Category Archives: COVID-19

Top 2023 policy stories: end of public health emergency and telehealth

“Public health legislation in the new Congress” session panelists Timothy McBride, professor of public health at Washington University in St. Louis.; Cara Tenenbaum, principal at Strathmore Health Strategy; Leann Chilton, vice president of government relations at BJC HealthCare (Photo by Zachary Linhares)

For journalists seeking important health care policy stories in 2023, look to the impact of the end of the public health emergency on Medicaid enrollment and how it may change the number of people who are uninsured, experts said on March 11 during “Public health legislation in the new Congress” session at Health Journalism 2023 in St. Louis. Federal action on telehealth and its impact on health equity and rural health care will also be key policy topics to follow during the year, they said.

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Panelists endorse collaborative ‘prebunking’ to stop toxic misinformation 

Washington Post reporter and panel moderator Lauren Weber, talks to JAMA Editor in Chief Kirsten Bibbins-Domingo and co-moderator, Kaiser Family Foundation Senior Fellow Irving Washington, during the “Malignant misinformation: The quest for a ‘cure'” roundtable discussion and awards luncheon at HJ23 in St. Louis. The second panelist, Garth Graham, M.D., global head of health care and public health at Google/YouTube, is not pictured, but participated via Zoom. (Photo by Zachary Linhares)

Scientific knowledge is no match for entrenched misinformation, JAMA Editor in Chief Kirsten Bibbins-Domingo, M.D., told a luncheon crowd at Health Journalism 2023 on Saturday, March 11 in St. Louis. Just look at ivermectin.

JAMA recently published the fourth big, randomized trial to find that the antiparasitic medication doesn’t improve COVID symptoms. Yet Bibbins-Domingo said she is aware that no amount of high-quality evidence will quash persistent claims that ivermectin is a COVID miracle cure. At the same time, she said, ethical questions arise when researchers continue to study what many consider to be settled science.

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NIH leader highlights disproportionate impact of long COVID on Black and Hispanic adults

Gary Gibbons, M.D.

The disproportionate and long-term effect of COVID-19 on Americans of diverse racial and ethnic communities remains under covered, according to Gary Gibbons, M.D., head of the National Institute of Health’s National Heart, Lung and Blood Institute.

Gibbons is one of several NIH leaders who oversee the NIH’s RECOVER initiative — a $1.15 billion federal research project that aims to provide a better understanding of who is at most risk of experiencing long COVID, why it occurs and how to treat it. (The definition of what constitutes long COVID is still evolving, but generally, patients describe it as having lingering symptoms, such as brain fog and fatigue, lasting for months, even years after initial infection from SARS-CoV-2, the virus that causes COVID-19 disease.)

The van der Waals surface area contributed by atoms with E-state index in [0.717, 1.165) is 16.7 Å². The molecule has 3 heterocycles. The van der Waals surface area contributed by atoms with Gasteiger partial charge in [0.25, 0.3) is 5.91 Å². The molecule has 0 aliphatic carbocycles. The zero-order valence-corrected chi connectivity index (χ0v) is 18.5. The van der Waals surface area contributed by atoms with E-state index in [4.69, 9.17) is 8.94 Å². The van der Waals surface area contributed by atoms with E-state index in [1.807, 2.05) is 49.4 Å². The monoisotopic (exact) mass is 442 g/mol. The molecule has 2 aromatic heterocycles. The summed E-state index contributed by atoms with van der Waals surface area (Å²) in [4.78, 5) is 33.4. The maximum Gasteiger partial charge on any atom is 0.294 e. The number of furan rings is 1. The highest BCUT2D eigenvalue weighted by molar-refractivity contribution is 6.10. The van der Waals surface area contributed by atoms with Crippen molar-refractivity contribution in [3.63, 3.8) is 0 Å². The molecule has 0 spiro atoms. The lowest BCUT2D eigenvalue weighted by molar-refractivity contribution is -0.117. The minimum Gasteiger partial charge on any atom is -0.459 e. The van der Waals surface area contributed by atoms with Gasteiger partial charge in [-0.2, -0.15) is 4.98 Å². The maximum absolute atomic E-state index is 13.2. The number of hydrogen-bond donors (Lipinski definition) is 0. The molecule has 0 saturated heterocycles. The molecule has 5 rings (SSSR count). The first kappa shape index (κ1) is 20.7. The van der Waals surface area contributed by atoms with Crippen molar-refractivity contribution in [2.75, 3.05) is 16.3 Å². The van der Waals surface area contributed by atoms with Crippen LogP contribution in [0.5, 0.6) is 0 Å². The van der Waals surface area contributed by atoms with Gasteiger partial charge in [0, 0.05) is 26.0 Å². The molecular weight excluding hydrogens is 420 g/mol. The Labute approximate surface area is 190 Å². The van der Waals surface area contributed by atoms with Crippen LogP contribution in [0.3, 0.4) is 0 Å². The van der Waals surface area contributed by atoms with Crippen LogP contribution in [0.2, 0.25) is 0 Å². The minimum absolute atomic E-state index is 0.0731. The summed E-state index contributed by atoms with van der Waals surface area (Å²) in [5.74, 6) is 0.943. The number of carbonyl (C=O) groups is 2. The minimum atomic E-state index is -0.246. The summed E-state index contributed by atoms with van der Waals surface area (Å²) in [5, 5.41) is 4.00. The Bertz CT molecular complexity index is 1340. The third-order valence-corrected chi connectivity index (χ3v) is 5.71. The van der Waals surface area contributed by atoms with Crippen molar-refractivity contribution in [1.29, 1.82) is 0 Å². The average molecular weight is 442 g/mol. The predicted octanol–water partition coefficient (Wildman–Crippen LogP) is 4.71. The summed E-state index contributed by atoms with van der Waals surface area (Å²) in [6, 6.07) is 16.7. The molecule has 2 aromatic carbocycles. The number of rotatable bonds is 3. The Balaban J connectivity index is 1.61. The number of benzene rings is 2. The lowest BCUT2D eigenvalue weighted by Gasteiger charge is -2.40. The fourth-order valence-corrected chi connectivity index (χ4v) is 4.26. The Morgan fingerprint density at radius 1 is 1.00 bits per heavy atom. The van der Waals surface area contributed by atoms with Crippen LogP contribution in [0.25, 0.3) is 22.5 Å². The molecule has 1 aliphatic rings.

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Bivalent booster efficacy and covering vaccination rates among seniors

Photo by SHVETS production via pexels.

The CDC is urging everyone, especially older adults (65+) to get their bivalent COVID-19 booster as soon as possible. Among hospitalized seniors, the updated booster provided significant additional protection against hospitalization compared with being unvaccinated or only receiving monovalent vaccination. During the holiday season, in particular, they’re also encouraging all adults 65 and older to further protect themselves from infection by masking and social distancing when possible.

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Science writer addresses COVID-19 virus origin story in new book

David Quammen

Among the many controversies connected to the pandemic is the question: Where did SARS-CoV-2, the virus that causes COVID-19, come from before it emerged in Wuhan, China in 2019?

Veteran science journalist David Quammen skillfully and artfully tackles this question in his recent book “Breathless: The Scientific Effort to Defeat a Deadly Virus.” It is a detective story about the source of the virus and what is known, as of 2022. It is also a great read for any journalist looking for context about how the SARS-CoV-2 virus likely emerged and who the knowledgeable scientists are to talk to as this story unfolds. 

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